Seeing that all visions of mankind’s technological future seem to paint the society of tomorrow as a cold and dystopian place, you could be forgiven for coming to Alpha-ville expecting to be terrified about our inevitable fate as slaves to digital overlords. You’d be wrong though.
Taking over various event spaces in East London, the sheer amount of inventiveness and at times even playfulness on display means the reality is actually quite the opposite. Rather than regurgitating the endlessly rehashed ‘machines will eventually kill us all’ motif, this week-long event offers some sideways and often surprising glances of a future of progress and convenience, even if it does suggest some slightly worrying questions about privacy, identity and personal data.
In a nutshell, data is what Alpha-ville is all about. The currency of the ‘post-digital’ age is data; be it the Richter Scale, your name and location, or a literal representation of binary code. Whilst we’ve always existed in the physical world, even the most confirmed Luddite has to admit that we also increasingly inhabit a digital realm. The ever-loosening boundaries between the two has certainly become a fertile ground for the interesting, intriguing and downright amazing, especially when blurred by interactive works such as Be your own Souvenir.
One of the more remarkable elements at Alpha-ville sums this up brilliantly.Hackney Hear mixes GPS-Smartphone technology with social history to produce ‘post-digital’ tours of the borough. Plugging my headphones in and taking it for a test drive around London Fields, I’m immersed in 21st century oral history and folklore. A stroll past the lido gives you a short run through of its history before a song paints a vivid picture of a day there; and a half-hour jaunt round the park introduces you to a history of goose droving, insane asylums and the area’s importance as an early public space. I sit listening on a bench as the London Fields Boys explain the etiquette of being on their turf.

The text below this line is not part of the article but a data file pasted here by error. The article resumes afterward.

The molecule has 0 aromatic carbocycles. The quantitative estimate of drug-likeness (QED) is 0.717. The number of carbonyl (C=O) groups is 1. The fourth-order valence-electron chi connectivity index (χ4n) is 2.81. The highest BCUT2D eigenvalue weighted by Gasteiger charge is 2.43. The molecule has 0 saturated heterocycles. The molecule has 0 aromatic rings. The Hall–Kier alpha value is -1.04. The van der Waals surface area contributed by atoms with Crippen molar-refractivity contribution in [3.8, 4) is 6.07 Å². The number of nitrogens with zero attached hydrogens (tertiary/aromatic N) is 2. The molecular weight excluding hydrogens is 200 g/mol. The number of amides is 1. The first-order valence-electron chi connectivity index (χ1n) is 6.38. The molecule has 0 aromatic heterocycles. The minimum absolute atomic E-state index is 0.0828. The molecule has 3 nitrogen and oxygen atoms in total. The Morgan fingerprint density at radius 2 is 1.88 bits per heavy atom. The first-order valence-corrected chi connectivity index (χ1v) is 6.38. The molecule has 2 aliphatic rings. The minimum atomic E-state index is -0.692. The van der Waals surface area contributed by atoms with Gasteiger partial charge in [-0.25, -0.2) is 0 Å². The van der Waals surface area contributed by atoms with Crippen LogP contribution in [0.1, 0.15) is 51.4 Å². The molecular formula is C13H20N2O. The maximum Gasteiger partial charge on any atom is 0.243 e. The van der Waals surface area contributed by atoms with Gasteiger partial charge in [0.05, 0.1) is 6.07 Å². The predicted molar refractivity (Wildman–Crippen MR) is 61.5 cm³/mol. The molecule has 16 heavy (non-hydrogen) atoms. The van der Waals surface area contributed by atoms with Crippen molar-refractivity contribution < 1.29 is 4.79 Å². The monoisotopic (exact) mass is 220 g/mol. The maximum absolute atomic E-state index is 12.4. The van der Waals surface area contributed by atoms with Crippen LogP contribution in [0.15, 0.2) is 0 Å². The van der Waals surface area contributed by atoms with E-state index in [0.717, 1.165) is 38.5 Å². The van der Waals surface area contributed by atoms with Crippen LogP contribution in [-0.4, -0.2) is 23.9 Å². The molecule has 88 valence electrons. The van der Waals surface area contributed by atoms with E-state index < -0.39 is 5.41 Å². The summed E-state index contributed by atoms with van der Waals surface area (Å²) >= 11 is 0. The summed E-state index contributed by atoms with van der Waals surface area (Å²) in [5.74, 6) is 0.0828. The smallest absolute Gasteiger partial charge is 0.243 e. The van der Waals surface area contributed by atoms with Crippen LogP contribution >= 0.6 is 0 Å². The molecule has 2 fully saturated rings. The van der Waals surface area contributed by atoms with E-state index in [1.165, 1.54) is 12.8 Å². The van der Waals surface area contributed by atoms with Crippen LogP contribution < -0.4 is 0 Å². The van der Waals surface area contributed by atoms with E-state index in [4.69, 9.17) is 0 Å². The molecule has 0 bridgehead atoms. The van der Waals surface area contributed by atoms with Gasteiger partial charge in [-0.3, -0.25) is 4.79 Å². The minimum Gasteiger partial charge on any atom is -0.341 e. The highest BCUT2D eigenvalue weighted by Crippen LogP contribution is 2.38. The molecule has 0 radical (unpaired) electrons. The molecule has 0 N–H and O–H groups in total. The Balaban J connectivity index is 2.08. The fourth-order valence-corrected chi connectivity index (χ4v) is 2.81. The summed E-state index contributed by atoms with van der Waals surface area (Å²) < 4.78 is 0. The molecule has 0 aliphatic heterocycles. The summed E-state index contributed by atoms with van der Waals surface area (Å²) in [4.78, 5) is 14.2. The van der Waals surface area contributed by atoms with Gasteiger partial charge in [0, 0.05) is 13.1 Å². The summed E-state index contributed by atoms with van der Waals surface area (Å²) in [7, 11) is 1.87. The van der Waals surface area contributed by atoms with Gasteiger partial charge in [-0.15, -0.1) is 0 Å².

In fact the entire Innovation Space contains many intriguing parts. Nine Point Five maps earthquake magnitudes on a globe, Edits spews forth an unceasing printer stream of every single change to Wikipedia, whilst elsewhere, Bitquid pumps two different coloured liquids through pipes to represent a stream of binary code. But in amongst all the fun, some exhibits have darker undertones. Fbfaces mines a popular social network to produce art from profile pictures, and CELL creates word clouds based on personal data, and reminds us that, though we offer up this information about ourselves freely, it is just as freely manipulated by others.
As thought-provoking as these things are, being a big kid at heart means that it’s the interactive stuff that grabs me most. Pas e pas is a great teaching aid in which kids use animation to learn; whilst Man Bartlett’s Grey Matter is a piece of interactive performance art via a webcam (with tasks were broadcast over the internet and carried out live) that shows the digital realm’s more human face; and The Johnny Cash Project (crowd sourced with no real way for the outcome to be controlled) demonstrates why we should still have faith in the basic goodness of people. The one abiding lesson here is that it’s only when people are removed from the equation that technology becomes dystopian.
A big part of Alpha-ville’s programme explores musical and sonic innovation and night-time sees a further blurring of sensory boundaries through mind-bending audiovisuals and chest-pounding bass. Taking over Hearn Street Car Park, Emptyset are a cacophony of fuzzy images of running horses and warring martial artists suspended in fuzz with only the ear-splitting bass keeping reality in its place.
This is only the warm up. Kangding Ray takes the stage, unprepossessing and a little coy, ‘Odd Sympathy’ rumbles out from the speakers, slowly pummeling us with bass before building into driving rhythms. Ray’s music is a tightly wound place, where shards of melody jut out of storm cloud of bass like the end of some primeval thunder storm. With Ray crouched behind his electronics array, it sometimes feels that Herne Hill Carpark is the scene of some initiation rite into a cult of technology rather than a gig.
If there is one take-away from Alpha-ville it’s definitely that the barrier between technology and people is being pulled down on a daily basis and in many ways, it’s a very good thing. It seems to me that rather than promising a future of people enslaved to cold, emotionless data, technology is evolving to present information, facts and sounds in ways that are deeply and quite profoundly emotional. One thing’s for sure, I’m never going to be able to look at an Excel spreadsheet in the same way again.
This post originally appeared on Spoonfed on 3 October 2011